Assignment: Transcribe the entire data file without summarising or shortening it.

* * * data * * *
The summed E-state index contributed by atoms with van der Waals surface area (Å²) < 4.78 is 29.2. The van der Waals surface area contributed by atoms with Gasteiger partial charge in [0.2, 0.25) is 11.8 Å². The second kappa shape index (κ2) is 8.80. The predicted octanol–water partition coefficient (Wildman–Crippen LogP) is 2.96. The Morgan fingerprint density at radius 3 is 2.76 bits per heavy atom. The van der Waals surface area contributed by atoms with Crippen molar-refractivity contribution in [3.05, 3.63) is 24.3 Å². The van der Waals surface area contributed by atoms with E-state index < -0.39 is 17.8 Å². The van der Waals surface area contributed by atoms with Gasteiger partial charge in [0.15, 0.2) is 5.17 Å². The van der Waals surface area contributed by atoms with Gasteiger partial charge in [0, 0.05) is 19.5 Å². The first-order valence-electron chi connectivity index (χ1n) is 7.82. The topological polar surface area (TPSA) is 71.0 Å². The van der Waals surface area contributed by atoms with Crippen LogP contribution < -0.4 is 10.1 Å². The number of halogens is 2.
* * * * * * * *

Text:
The summed E-state index contributed by atoms with van der Waals surface area (Å²) < 4.78 is 29.2. The van der Waals surface area contributed by atoms with Gasteiger partial charge in [0.2, 0.25) is 11.8 Å². The second kappa shape index (κ2) is 8.80. The predicted octanol–water partition coefficient (Wildman–Crippen LogP) is 2.96. The Morgan fingerprint density at radius 3 is 2.76 bits per heavy atom. The van der Waals surface area contributed by atoms with Crippen molar-refractivity contribution in [3.05, 3.63) is 24.3 Å². The van der Waals surface area contributed by atoms with E-state index < -0.39 is 17.8 Å². The van der Waals surface area contributed by atoms with Gasteiger partial charge in [0.15, 0.2) is 5.17 Å². The van der Waals surface area contributed by atoms with Gasteiger partial charge in [0, 0.05) is 19.5 Å². The first-order valence-electron chi connectivity index (χ1n) is 7.82. The topological polar surface area (TPSA) is 71.0 Å². The van der Waals surface area contributed by atoms with Crippen LogP contribution < -0.4 is 10.1 Å². The number of halogens is 2.